Supper Simplified | Slow Cookers Vs. Digital Pressure Cookers
No matter how much time you have, it never seems to be enough. And when it comes to meal preparation, speed and ease are key to trimming time spent in the kitchen. A tried and true method of making mealtime easier is relying on specialized cookware to speed up, or streamline, the process. Slow cookers allow for minimal prep time in the morning and result in a meal waiting at the end of the day. Digital pressure cookers combine the speed of a traditional stovetop pressure cooker with the ability to set it and walk away.
The skinny on slow cookers
Slow cookers, including popular brands like Crock-Pot®, employ electronic monitoring to manage cooking time and temperature level. Like traditional Dutch ovens, they are capable of holding and maintaining heat for an extended period of time—usually via ceramic or cast aluminum interiors. But many new slow cookers have the added benefit of controls that automatically turn off after the desired cooking time is achieved.
Recipes usually call for ingredients to be added all at once, then the machine is turned on and a combination of temperature and time is selected. Most slow cookers offer high heat settings that run for a shorter time, and low heat settings that run for longer, and will usually turn from active cooking to warming after the initial cooking time is done.
Slow cookers are available in a range of sizes, shapes and colors, with basic functionality or a slew of features. They are also available at a variety of price points. Depending on the model of slow cooker you buy, you can sauté and brown meat in one pot, making cooking even easier.
Cleanup can be a breeze, as most slow cookers can be fitted with plastic bag inserts that can withstand a long cook time. Once the meal is served, just pull out the bag and throw it away.
The lowdown on digital pressure cookers
Pressure cookers leverage the liquid in a recipe to produce trapped steam, which creates pressure, helping food cook quickly and retain its moisture. In the same way that a Dutch oven is the analog cousin to the slow cooker, digital pressure cookers are electronic versions of traditional stovetop pressure cookers.
Digital pressure cookers, including the popular Instant Pot® brand, combine some of the best properties of their cordless ancestors while allowing for more precise temperature control and minimal (if any) monitoring.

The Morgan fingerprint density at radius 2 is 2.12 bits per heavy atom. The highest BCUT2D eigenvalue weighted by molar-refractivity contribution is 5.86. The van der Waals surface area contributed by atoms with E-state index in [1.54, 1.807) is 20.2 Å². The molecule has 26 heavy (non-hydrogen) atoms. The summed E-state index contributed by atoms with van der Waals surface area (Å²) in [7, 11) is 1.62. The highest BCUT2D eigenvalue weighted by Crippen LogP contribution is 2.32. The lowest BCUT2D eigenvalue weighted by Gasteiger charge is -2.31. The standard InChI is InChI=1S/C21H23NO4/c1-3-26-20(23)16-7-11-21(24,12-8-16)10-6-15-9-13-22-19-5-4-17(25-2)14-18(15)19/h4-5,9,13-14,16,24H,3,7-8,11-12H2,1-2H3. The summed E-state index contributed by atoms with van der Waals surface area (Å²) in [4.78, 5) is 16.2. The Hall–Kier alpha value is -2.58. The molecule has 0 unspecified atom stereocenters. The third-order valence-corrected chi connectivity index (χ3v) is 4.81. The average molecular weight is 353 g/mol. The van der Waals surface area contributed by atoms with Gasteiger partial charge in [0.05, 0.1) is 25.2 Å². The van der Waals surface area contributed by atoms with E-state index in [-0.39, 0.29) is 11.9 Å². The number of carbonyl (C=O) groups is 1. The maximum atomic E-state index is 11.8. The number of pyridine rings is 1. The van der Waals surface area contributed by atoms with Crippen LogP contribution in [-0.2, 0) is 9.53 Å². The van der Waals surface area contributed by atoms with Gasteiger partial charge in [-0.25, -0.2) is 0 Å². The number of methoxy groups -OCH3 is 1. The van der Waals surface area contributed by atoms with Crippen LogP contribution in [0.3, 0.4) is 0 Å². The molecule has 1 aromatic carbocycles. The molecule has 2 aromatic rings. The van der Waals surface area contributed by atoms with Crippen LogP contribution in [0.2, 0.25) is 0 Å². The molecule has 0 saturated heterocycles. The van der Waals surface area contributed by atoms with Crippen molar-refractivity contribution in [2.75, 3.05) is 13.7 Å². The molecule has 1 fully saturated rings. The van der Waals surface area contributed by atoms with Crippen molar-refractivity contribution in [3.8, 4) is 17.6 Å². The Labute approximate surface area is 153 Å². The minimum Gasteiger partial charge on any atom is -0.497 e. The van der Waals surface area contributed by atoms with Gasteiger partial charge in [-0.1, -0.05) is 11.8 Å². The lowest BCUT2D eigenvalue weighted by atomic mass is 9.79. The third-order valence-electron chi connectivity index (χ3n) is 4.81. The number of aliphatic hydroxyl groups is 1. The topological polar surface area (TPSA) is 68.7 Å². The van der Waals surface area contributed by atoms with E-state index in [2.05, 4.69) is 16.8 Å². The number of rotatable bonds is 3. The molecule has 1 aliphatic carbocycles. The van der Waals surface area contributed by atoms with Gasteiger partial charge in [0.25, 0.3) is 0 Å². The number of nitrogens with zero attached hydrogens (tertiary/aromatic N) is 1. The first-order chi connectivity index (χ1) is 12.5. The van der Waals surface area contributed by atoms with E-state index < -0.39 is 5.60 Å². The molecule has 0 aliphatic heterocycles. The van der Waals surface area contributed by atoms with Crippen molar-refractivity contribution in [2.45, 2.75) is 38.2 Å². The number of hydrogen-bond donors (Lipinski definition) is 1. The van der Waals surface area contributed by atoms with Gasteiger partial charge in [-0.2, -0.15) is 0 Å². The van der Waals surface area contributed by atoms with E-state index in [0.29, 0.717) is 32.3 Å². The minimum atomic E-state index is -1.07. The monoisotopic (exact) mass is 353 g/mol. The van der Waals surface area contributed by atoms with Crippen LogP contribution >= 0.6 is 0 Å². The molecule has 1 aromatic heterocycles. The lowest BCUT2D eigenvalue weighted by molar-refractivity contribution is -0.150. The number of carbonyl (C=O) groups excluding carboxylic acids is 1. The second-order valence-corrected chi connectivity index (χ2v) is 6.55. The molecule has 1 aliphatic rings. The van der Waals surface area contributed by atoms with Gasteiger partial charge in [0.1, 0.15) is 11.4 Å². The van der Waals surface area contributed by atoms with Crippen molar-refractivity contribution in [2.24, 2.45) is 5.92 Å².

Slow & steady vs. instant gratification
Both slow cookers and digital pressure cookers allow options for easier meal preparation, including potentially setting the appliance up in advance of coming home, so meals are ready upon arrival. Both also allow you to free up your stove and oven for other uses—ideal when cooking a large meal.
Time Savings: The best advantage of a digital pressure cooker is speed. The pressure cooker allows cooks to create delicious meals in a fraction of the time. Just be careful when reading recipes: The cook time is different from the overall time food needs inside the appliance, because the cooker needs time to reach peak temperature and pressure before actual “cooking” time starts. Don’t forget to also factor in any prep time.
But even with prep and warm-up time, digital pressure cookers can be used that evening with no advance planning—even when cooking with frozen ingredients. Slow cookers don’t offer that; ingredients usually need to be defrosted in order for the correct cooking temperature to be reached for safe cooking and eating. Even the ‘fastest’ slow cookers will take about three to four hours on high heat, so if you haven’t planned ahead for your meal, you’ll be scrambling for what to make.
Slow cookers do save time, but on the back end. Even recipes that involve marinating, browning or other pre-cooking can result in a meal ready to eat as soon as you walk in the door. If you prep ingredients the night before, you can usually keep the insert in the fridge overnight, pop it in the cooker as you leave, and come home to a meal.
While some digital slow cookers allow you to pre-program a start time, because ingredients will be sitting on a counter a room temperature for the bulk of the day, chefs needs to be mindful of food safety and potential spoiling.
Simplicity: Basic slow cookers are often simple to work, having only a few buttons and intuitive settings. Digital pressure cookers, by contrast, are more complicated. While they get easier to operate with repetition, chefs will need to become familiar with the various settings and procedures.
Range of use: Each option has limitations and advantages in terms of what can be cooked. For slow cookers, only certain types of meat and vegetables can withstand cooking for long times. Slow cookers can make tough cuts of meat tender, but they can also leave other meats mushy. Digital pressure cookers, since they cook for less time, allow for more flexibility on your choice of meat or vegetable. On the flip side, slow cookers are often better for dairy-based sauces, where a pressure cooker might cause curdling or scalding.
While numerous aficionados cite the multi-functionality of digital slow cookers—arguing that they can serve as rice cookers, yogurt makers and other appliances—many slow cookers can also be enlisted for these functions. However, most digital pressure cookers allow you to sauté as a standard option, whereas with slow cookers, that functionality will cost extra.
Whether you choose a slow cooker or a digital pressure cooker boils down to personal preference and needs. They both offer many of the same advantages over oven or stovetop cookware, but with distinct differences that make each more suited for different lifestyles. Whichever you choose, you’re well on the way to streamlined, easier meal preparation.